The answer might be “both.” According to the New York Times, a recent study observed how crowdfunding websites like Kickstarter chose projects to fund and compared it to the choices made by a panel of experts. The study found that the two groups typically chose the same projects as worth funding:
. In that study, researchers tracked 120 theater-related campaigns on Kickstarter between May 2009 and June 2012 that aimed to raise at least $10,000. Researchers also asked 30 professionals, all with experience in evaluating applications for grant-making organizations like the National Endowment for the Arts, to evaluate those same campaigns.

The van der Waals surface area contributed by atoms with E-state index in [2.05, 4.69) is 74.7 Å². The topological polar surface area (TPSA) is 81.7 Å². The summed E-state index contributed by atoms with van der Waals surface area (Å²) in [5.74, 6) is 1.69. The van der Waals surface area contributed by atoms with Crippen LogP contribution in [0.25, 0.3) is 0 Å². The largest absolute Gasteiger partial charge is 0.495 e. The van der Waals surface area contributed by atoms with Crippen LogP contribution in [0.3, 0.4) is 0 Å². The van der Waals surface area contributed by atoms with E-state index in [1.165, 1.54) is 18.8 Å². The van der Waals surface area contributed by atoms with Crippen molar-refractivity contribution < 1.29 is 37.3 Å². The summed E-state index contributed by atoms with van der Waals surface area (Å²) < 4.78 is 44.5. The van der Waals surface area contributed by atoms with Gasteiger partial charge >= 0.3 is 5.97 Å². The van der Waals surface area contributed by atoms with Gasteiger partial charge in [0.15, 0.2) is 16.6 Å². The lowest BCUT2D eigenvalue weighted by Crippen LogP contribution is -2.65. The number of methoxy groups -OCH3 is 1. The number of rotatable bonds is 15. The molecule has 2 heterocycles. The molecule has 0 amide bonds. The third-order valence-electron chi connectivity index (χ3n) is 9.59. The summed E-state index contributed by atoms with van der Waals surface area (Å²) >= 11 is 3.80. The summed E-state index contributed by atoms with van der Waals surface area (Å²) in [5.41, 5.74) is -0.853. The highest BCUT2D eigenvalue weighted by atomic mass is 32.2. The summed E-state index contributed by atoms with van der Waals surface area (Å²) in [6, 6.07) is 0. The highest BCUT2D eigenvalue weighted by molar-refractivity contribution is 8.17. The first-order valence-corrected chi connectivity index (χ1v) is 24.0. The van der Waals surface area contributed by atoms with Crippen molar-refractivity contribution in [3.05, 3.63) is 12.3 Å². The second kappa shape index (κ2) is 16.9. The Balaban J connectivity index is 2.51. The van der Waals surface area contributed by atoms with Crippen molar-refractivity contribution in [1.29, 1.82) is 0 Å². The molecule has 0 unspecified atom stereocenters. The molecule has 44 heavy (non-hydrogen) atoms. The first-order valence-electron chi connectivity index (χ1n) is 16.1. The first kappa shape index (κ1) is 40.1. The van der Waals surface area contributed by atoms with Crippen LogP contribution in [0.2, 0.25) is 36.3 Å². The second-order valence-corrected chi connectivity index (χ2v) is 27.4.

Their findings: Crowds and experts agreed substantially on what makes promising theater.
One positive trend is that crowds are more likely than venture capitalists to back female-led companies, which then often leads to those same female-led companies garnering interest from venture capitalists:
Venture capital investors are scrambling to tap the wisdom of the crowd, financing projects that found their first legs in crowdfunding. In the last quarter of 2013 alone, 10 previously crowdfunded hardware start-ups raised a total of over $150 million, according to a report published on Monday by CB Insights.